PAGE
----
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Deutsche Bank headquarters in Frankfurt, Germany

The reserves of hundreds of banks are at risk, including some major banks, after a little-noticed federal court decision signaled the crisis in securitized home mortgages could spell much more trouble for financial institutions than previously realized, even on Wall Street.

Justice Christopher A. Boyko of the Eastern Ohio U.S. District Court dismissed 14 Deutsche Bank-filed home foreclosures Oct. 31, based on a ruling that the German financier lacked standing for not owning the mortgage loans at the time the lawsuits were filed.

Bob Chapman, author of the International Forecaster website, emphasized the problem in his Nov. 21 newsletter.

“This court ruling in Ohio means that the securitized trusts own nothing,” Chapman wrote. “The investors in these securities might have assumed – wrongly, it turns out – that they actually owned some real estate in these deals. The problem is, they own nothing.”

Chapman called the ruling “monumental.”

“The holders of those slice-and-dice derivatives could have zero legal redress or collateral in foreclosures,” he said. “This reduces their values substantially.”

Deutsche Bank held the home loans through a packaged bundle of loans bought in what is known as a Mortgage Backed Security, or MBS, the home-owner version of the more general Collateralized Debt Obligation, or CDO, packaged by Wall Street.

Simply put, Boyko’s decision raises the prospect that Mortgage Backed Securities may be “mortgage backed” in name only.

An MBS typically involves only a residential mortgage, whereas CDOs involve a variety of debt instruments, including credit card debt, which is purchased from the original issuer and sold to an institutional investor, typically a bank.

The problem is that banks hold MBSs in their asset portfolios, contributing to the reserves banks are required to hold in order to operate.

“The U.S. financial media and Wall Street pundits are asleep or remiss on the true extent of the MBS crisis,” Chapman asserted.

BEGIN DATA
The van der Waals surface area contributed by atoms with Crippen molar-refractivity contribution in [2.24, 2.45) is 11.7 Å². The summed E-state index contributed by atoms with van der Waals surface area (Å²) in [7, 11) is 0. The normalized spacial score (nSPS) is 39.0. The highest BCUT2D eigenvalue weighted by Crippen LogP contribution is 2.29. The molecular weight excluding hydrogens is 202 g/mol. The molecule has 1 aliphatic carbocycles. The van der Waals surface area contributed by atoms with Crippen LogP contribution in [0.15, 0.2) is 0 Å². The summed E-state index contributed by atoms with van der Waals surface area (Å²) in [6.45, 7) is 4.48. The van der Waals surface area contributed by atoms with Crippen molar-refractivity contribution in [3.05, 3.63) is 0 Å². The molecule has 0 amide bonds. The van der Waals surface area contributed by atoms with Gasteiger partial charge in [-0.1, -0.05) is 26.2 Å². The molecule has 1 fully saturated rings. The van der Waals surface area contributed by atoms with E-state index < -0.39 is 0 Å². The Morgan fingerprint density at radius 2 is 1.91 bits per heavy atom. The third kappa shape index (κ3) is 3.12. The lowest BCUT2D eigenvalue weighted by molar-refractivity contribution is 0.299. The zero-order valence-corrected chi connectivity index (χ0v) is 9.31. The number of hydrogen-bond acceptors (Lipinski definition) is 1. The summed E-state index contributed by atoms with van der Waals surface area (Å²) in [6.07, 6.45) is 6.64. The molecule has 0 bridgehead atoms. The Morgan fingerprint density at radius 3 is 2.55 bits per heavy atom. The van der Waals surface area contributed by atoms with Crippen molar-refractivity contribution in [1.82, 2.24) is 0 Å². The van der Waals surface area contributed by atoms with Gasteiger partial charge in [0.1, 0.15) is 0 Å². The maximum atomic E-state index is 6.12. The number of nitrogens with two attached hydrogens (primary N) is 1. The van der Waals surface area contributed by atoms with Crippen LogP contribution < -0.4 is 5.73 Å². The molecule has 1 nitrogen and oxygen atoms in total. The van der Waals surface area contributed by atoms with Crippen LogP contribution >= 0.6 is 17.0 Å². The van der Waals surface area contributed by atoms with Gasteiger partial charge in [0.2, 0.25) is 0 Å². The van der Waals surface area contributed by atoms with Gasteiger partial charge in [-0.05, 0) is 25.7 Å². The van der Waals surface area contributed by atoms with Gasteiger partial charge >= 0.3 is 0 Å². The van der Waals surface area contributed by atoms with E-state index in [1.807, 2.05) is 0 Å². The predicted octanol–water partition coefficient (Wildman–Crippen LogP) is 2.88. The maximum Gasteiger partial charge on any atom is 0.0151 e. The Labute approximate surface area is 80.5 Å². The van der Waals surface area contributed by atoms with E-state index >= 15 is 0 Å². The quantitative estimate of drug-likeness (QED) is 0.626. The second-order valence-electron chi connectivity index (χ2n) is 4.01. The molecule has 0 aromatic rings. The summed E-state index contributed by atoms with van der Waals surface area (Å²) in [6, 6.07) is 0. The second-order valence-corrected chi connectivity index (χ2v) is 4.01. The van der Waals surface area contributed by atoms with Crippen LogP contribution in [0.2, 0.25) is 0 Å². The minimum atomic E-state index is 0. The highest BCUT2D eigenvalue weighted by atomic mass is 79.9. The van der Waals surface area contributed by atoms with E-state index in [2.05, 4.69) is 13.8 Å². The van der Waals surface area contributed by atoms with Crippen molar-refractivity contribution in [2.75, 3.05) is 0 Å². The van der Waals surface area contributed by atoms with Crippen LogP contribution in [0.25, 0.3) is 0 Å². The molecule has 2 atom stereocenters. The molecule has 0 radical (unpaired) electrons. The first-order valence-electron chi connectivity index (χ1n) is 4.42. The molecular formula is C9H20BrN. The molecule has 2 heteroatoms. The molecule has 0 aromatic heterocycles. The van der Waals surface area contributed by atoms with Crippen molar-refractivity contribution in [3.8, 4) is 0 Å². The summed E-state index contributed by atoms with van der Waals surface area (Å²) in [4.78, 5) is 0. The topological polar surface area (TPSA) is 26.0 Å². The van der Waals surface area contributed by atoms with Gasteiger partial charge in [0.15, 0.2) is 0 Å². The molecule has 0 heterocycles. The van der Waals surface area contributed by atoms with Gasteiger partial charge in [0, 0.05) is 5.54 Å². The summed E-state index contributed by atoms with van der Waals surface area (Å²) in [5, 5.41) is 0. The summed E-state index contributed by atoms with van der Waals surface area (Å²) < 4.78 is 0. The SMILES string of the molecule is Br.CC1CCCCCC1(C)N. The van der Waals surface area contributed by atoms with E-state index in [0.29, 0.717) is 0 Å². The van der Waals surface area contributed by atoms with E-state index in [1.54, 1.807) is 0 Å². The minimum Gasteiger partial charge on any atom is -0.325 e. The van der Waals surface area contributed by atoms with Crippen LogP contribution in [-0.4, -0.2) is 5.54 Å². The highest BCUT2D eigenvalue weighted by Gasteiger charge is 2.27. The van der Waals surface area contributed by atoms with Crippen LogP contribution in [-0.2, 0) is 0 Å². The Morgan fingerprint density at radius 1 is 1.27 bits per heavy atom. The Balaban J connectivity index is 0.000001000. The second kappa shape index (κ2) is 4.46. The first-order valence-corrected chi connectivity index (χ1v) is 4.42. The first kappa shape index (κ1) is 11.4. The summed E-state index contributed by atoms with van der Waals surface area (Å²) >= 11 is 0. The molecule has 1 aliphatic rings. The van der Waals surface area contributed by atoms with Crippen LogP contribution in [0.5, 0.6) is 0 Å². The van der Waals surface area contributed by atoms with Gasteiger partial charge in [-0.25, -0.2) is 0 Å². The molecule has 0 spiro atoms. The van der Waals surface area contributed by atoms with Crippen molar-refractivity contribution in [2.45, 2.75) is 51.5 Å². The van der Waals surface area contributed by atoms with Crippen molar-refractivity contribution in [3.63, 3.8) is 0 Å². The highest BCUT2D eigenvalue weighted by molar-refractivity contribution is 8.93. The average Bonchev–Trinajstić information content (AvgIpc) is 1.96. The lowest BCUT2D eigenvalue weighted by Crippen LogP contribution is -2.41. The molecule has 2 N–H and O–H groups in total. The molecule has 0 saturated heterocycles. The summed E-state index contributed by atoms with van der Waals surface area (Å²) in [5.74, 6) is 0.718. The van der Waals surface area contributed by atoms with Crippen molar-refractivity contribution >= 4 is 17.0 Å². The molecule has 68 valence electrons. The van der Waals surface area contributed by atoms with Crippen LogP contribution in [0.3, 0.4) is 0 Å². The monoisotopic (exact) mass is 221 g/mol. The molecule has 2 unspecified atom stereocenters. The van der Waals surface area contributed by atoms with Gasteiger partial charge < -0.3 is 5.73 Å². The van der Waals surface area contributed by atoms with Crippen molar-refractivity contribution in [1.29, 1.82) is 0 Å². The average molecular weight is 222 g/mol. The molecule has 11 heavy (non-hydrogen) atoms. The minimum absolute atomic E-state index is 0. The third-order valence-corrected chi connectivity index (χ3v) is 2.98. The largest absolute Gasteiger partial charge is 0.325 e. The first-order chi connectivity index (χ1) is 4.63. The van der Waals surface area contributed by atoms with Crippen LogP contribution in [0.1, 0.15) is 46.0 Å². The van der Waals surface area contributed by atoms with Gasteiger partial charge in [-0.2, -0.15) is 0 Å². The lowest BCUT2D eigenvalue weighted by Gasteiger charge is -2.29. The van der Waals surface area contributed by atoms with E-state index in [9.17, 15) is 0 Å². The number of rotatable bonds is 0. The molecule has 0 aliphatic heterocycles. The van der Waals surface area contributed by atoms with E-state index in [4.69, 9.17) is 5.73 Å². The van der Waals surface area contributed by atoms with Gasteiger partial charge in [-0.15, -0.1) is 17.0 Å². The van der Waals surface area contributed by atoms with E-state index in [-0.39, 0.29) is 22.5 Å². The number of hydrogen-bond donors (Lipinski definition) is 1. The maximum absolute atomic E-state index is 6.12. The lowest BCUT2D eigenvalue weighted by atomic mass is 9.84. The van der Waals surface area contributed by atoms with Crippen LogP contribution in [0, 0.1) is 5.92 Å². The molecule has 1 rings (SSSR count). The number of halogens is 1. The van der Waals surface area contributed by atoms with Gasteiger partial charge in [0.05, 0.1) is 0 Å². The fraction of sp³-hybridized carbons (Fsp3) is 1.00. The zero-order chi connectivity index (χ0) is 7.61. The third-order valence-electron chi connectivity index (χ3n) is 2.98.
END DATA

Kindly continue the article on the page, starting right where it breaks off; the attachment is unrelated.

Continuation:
He concludes that many institutional holders of the MBS securities try to argue that they had assignment of the mortgage titles, or equitable assignment, that predates the filing of the foreclosure.

But the court in Ohio disagreed: “If a securitized trust cannot take an equitable assignment of a mortgage loan, the banks holding these instruments may be out of luck.”

Over the past few years, Wall Street has bundled billions of dollars of home loans into various MBS securities and derivatives products.

The full dollar amount of MBS obligations owned by financial institutions is not yet fully determined, not even by top experts on Wall Street.

Conceivably, MBS obligations, in trouble because of the bursting of the real estate bubble, could number in the trillions of dollars. The stock market already has realized this.

But the Ohio U.S. District Court decision adds another level of complication to the crisis.

If the holders of the MBS securities do not hold any claim or title on the underlying mortgages, then the banks might not have a claim even on the home foreclosure proceeds.

In other words, bank assets and reserve calculations now face the risk of a double loss.

The first loss is the devalued value of the MBS because the underlying mortgages are in foreclosure.

The second loss is that the financial institutions, as owners of the MBSs, may not receive any proceeds from the foreclosures if only the mortgage originator owns the title to the home, not the financial institution owning the MBS.

WND previously reported two Bear Stearns hedge funds, heavily laden with mortgage-backed securities derivatives, took losses which threatened the solvency of the funds, forcing Bear Stearns to lend one of the funds $3.2 billion, just to prevent the fund from imploding.

WND reported in the same story that Bill and Hillary Clinton raised eyebrows on Wall Street by liquidating between $5 and $25 million in a blind trust, just before the beginning of a market downturn that now has seen the Dow Jones Industrial Average close under 13,000 twice since August.

When the Clintons liquidated the blind trust on or around June 15, the Dow was averaging over 13,600.

The index closed Monday at 12,958.

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